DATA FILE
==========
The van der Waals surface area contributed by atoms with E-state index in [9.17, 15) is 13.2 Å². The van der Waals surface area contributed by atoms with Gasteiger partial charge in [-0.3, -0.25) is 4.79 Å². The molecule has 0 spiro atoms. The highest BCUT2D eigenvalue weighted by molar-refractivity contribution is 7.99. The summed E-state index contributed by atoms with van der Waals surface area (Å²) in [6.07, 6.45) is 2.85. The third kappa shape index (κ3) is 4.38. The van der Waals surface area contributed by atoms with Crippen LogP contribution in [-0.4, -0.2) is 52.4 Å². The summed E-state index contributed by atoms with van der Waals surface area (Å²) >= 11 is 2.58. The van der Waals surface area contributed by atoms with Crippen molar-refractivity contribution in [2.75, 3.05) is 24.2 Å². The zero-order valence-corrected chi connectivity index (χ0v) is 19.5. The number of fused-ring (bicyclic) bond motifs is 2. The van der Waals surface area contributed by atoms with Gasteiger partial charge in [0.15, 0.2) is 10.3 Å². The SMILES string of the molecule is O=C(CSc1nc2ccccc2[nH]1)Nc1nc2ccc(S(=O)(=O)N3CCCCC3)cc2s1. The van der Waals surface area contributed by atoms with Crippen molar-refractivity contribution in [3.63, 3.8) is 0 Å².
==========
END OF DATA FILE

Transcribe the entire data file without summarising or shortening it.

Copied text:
The van der Waals surface area contributed by atoms with E-state index in [9.17, 15) is 13.2 Å². The van der Waals surface area contributed by atoms with Gasteiger partial charge in [-0.3, -0.25) is 4.79 Å². The molecule has 0 spiro atoms. The highest BCUT2D eigenvalue weighted by molar-refractivity contribution is 7.99. The summed E-state index contributed by atoms with van der Waals surface area (Å²) in [6.07, 6.45) is 2.85. The third kappa shape index (κ3) is 4.38. The van der Waals surface area contributed by atoms with Crippen LogP contribution in [-0.4, -0.2) is 52.4 Å². The summed E-state index contributed by atoms with van der Waals surface area (Å²) >= 11 is 2.58. The van der Waals surface area contributed by atoms with Crippen molar-refractivity contribution in [2.75, 3.05) is 24.2 Å². The zero-order valence-corrected chi connectivity index (χ0v) is 19.5. The number of fused-ring (bicyclic) bond motifs is 2. The van der Waals surface area contributed by atoms with Gasteiger partial charge in [0.15, 0.2) is 10.3 Å². The SMILES string of the molecule is O=C(CSc1nc2ccccc2[nH]1)Nc1nc2ccc(S(=O)(=O)N3CCCCC3)cc2s1. The van der Waals surface area contributed by atoms with Crippen molar-refractivity contribution in [3.63, 3.8) is 0 Å².